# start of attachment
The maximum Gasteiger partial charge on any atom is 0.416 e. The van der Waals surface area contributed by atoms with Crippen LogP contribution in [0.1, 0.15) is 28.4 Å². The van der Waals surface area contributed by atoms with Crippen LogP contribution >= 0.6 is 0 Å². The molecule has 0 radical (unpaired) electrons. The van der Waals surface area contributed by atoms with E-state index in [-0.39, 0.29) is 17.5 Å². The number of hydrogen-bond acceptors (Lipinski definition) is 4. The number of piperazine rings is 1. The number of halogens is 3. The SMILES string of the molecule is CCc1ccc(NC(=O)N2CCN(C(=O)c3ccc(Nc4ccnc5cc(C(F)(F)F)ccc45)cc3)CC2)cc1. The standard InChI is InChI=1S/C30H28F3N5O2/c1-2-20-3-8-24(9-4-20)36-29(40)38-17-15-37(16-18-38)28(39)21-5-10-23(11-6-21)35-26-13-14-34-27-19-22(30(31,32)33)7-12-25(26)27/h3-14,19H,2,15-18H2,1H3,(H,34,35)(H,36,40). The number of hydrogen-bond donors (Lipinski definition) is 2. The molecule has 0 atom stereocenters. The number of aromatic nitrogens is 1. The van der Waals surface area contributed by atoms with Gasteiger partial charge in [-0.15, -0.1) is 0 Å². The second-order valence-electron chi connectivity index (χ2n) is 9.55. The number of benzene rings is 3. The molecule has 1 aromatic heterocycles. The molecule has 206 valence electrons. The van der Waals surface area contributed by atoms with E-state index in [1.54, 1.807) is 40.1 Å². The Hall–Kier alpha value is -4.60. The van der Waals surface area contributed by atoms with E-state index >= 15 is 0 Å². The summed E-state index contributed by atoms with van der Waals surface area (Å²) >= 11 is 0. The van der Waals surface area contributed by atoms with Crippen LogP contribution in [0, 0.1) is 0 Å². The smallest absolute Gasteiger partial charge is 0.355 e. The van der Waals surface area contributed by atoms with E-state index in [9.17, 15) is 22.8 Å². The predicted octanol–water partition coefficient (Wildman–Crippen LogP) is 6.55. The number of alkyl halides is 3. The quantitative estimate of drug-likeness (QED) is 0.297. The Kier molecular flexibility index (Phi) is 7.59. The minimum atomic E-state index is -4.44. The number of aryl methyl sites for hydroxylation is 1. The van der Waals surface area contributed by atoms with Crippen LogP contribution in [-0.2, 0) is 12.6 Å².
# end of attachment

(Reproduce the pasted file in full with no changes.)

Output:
The maximum Gasteiger partial charge on any atom is 0.416 e. The van der Waals surface area contributed by atoms with Crippen LogP contribution in [0.1, 0.15) is 28.4 Å². The van der Waals surface area contributed by atoms with Crippen LogP contribution >= 0.6 is 0 Å². The molecule has 0 radical (unpaired) electrons. The van der Waals surface area contributed by atoms with E-state index in [-0.39, 0.29) is 17.5 Å². The number of hydrogen-bond acceptors (Lipinski definition) is 4. The number of piperazine rings is 1. The number of halogens is 3. The SMILES string of the molecule is CCc1ccc(NC(=O)N2CCN(C(=O)c3ccc(Nc4ccnc5cc(C(F)(F)F)ccc45)cc3)CC2)cc1. The standard InChI is InChI=1S/C30H28F3N5O2/c1-2-20-3-8-24(9-4-20)36-29(40)38-17-15-37(16-18-38)28(39)21-5-10-23(11-6-21)35-26-13-14-34-27-19-22(30(31,32)33)7-12-25(26)27/h3-14,19H,2,15-18H2,1H3,(H,34,35)(H,36,40). The number of hydrogen-bond donors (Lipinski definition) is 2. The molecule has 0 atom stereocenters. The number of aromatic nitrogens is 1. The van der Waals surface area contributed by atoms with Gasteiger partial charge in [-0.15, -0.1) is 0 Å². The second-order valence-electron chi connectivity index (χ2n) is 9.55. The number of benzene rings is 3. The molecule has 1 aromatic heterocycles. The molecule has 206 valence electrons. The van der Waals surface area contributed by atoms with E-state index in [1.54, 1.807) is 40.1 Å². The Hall–Kier alpha value is -4.60. The van der Waals surface area contributed by atoms with E-state index >= 15 is 0 Å². The summed E-state index contributed by atoms with van der Waals surface area (Å²) >= 11 is 0. The van der Waals surface area contributed by atoms with Crippen LogP contribution in [0, 0.1) is 0 Å². The smallest absolute Gasteiger partial charge is 0.355 e. The van der Waals surface area contributed by atoms with E-state index in [9.17, 15) is 22.8 Å². The predicted octanol–water partition coefficient (Wildman–Crippen LogP) is 6.55. The number of alkyl halides is 3. The quantitative estimate of drug-likeness (QED) is 0.297. The Kier molecular flexibility index (Phi) is 7.59. The minimum atomic E-state index is -4.44. The number of aryl methyl sites for hydroxylation is 1. The van der Waals surface area contributed by atoms with Crippen LogP contribution in [-0.2, 0) is 12.6 Å².